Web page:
Michael Shermer (2002) outlines 25 fallacies of thought that can influence how investigators approach their research and interpret the outcomes. These fallacies can be used to help us to understand where the data ends and the human factor begins. With new claims challenging the scope and breadth of Einstein’s general and special theories of relativity, it would be appropriate to examine these claims with a couple of Shermer’s fallacies.
The furtherance of cosmology and astrophysics is heavily reliant on our understanding of gravity, as it plays an integral role in the movements of and relationships between celestial bodies. As of this writing, it is the revolutionary theories of Newton and Einstein that guide the sciences. Though these theories do well to explain gravity within our solar system, as technological growth enables us to study more of the cosmos, we find that the matter distribution throughout the universe becomes problematic to the accepted theory. This has been referred to as the “missing mass problem” (Skordis, 2009, p. 2). To answer this problem, researchers have adopted and tested gravitational theories which build on Newton’s and Einstein’s theories. Unfortunately for these researchers, the scientific community is skeptical about any claims aimed at possibly discrediting the long-held conventions of gravitational theory, especially in light of the scientific growth that has resulted over the years. This creates a scientific controversy which will eventually be settled by continuing to form and adapt theories and testing their mettle against the scrutiny of scientists (Herstein, 2009).
Claims need to be accepted as valid or significant before the scientific community will consider them as competitive with current science. Certainly, there is no time to argue against every claim made, so only those claims that have the characteristics of good science should be entertained. This is where Shermer’s fallacies can be of value. Shermer attempts to provide a tool with which to measure the inadequacies of research and researcher. With his fallacies of thought, he attempts to reveal the pseudo-science among the good science. Two of his fallacies are useful to measure the claims against Einstein.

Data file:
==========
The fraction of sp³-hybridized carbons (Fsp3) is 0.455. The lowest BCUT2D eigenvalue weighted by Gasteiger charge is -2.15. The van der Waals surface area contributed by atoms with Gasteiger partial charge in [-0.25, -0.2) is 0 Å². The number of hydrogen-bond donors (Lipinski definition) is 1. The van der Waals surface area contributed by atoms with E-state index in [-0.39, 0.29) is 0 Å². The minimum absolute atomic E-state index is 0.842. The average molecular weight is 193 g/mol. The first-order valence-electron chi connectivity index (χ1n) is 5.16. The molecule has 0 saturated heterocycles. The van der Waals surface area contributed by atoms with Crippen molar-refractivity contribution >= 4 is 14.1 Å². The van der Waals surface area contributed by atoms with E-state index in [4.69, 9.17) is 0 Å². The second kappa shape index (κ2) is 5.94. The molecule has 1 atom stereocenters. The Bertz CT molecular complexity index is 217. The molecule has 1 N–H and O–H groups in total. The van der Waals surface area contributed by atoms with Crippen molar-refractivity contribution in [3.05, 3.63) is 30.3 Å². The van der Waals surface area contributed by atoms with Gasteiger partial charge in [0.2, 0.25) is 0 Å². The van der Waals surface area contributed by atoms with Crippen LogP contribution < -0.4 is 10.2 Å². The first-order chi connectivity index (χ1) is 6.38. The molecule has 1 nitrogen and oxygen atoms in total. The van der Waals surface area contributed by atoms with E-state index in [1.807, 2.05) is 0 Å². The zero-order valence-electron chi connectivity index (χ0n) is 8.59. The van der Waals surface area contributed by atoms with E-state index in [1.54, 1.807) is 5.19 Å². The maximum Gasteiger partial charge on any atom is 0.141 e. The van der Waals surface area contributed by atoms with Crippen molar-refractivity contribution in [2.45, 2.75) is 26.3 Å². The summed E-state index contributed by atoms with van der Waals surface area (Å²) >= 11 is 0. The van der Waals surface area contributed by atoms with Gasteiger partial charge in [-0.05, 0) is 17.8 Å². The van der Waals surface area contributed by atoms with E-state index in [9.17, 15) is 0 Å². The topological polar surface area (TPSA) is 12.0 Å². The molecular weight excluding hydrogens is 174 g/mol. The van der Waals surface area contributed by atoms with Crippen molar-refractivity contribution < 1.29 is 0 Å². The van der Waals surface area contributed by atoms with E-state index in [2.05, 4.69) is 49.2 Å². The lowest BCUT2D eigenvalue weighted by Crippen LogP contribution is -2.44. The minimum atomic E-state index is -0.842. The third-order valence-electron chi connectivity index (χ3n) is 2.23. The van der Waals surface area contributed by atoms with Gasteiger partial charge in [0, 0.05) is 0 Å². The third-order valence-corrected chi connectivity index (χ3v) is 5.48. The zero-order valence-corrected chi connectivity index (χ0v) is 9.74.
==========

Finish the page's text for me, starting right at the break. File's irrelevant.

“Theory influences observations” (Shermer, 2002, p. 46). This truism certainly impacts astronomical and cosmological research. The study of universal gravity is difficult because we observe the effects from Earth. It is impossible to directly study the gravity of planets and stars from here. We must form theories and use calculations to approximate and legitimize our observations. These calculations must, then, have predictive value. If not, the theory is not valid (or, has limitations). With the distance from our subjects, we are forced to speculate about the observations, limited by our understanding of the physics involved.
“Equipment constructs results” (Shermer, 2002, p. 47). This statement has probably never been more true. We are truly limited by our location, as mentioned previously, and rely on remote data collection when studying the universe. To add, we are studying effects throughout time. Given two separate sets of data collected at the same time, the actual events observed could have a difference in age of millions of years. The distances of the various bodies are directly proportional to the age of the observation. This creates unique issues that we have never had to face studying our own solar system, as the differences, locally, are only hours at most.
It is important for scientists to consider all of the viable options when reaching a consensus, but it is just as important that the scientific community does not become overburdened by a multitude of spurious claims resulting from flawed, misguided, and unfounded research. Shermer (2002) provides an apparatus to immediately identify suspect logic.
Herstein, G. (2009, July 23). What does a real scientific controversy look like? [Web log message]. Retrieved from http://www.scientificblogging.com/inquiry_inquiry/ what_does_real_scientific_controversy_look
Shermer, M. (2002). Why people believe weird things. New York: Henry Holt and Company.
Skordis, C. (2009, March 21). The Tensor-Vector-Scalar theory and its cosmology. Manuscript submitted for publication. Retrieved from http://arxiv.org/abs/0903.3602